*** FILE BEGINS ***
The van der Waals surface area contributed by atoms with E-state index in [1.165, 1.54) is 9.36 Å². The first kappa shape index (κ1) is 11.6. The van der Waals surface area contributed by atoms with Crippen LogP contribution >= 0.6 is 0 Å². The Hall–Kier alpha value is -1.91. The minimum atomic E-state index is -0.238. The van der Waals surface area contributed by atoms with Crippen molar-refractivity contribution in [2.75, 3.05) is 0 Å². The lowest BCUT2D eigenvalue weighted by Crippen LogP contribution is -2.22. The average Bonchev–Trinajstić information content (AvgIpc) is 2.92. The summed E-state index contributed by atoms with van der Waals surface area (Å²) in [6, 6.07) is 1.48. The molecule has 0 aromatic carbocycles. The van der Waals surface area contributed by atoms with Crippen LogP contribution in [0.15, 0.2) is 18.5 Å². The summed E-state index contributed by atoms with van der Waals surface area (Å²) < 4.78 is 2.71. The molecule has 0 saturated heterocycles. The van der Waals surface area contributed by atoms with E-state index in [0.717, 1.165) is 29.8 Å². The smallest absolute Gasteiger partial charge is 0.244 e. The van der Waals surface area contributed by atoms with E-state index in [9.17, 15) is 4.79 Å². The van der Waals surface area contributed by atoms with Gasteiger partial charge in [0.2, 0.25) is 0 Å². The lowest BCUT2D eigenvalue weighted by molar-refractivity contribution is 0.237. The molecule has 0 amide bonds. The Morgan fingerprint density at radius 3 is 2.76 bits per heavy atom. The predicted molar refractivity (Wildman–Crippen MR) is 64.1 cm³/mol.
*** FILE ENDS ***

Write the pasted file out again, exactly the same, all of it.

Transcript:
The van der Waals surface area contributed by atoms with E-state index in [1.165, 1.54) is 9.36 Å². The first kappa shape index (κ1) is 11.6. The van der Waals surface area contributed by atoms with Crippen LogP contribution >= 0.6 is 0 Å². The Hall–Kier alpha value is -1.91. The minimum atomic E-state index is -0.238. The van der Waals surface area contributed by atoms with Crippen molar-refractivity contribution in [2.75, 3.05) is 0 Å². The lowest BCUT2D eigenvalue weighted by Crippen LogP contribution is -2.22. The average Bonchev–Trinajstić information content (AvgIpc) is 2.92. The summed E-state index contributed by atoms with van der Waals surface area (Å²) in [6, 6.07) is 1.48. The molecule has 0 aromatic carbocycles. The van der Waals surface area contributed by atoms with Crippen LogP contribution in [0.15, 0.2) is 18.5 Å². The summed E-state index contributed by atoms with van der Waals surface area (Å²) < 4.78 is 2.71. The molecule has 0 saturated heterocycles. The van der Waals surface area contributed by atoms with E-state index in [0.717, 1.165) is 29.8 Å². The smallest absolute Gasteiger partial charge is 0.244 e. The van der Waals surface area contributed by atoms with E-state index in [9.17, 15) is 4.79 Å². The van der Waals surface area contributed by atoms with Gasteiger partial charge in [0.2, 0.25) is 0 Å². The lowest BCUT2D eigenvalue weighted by molar-refractivity contribution is 0.237. The molecule has 0 amide bonds. The Morgan fingerprint density at radius 3 is 2.76 bits per heavy atom. The predicted molar refractivity (Wildman–Crippen MR) is 64.1 cm³/mol.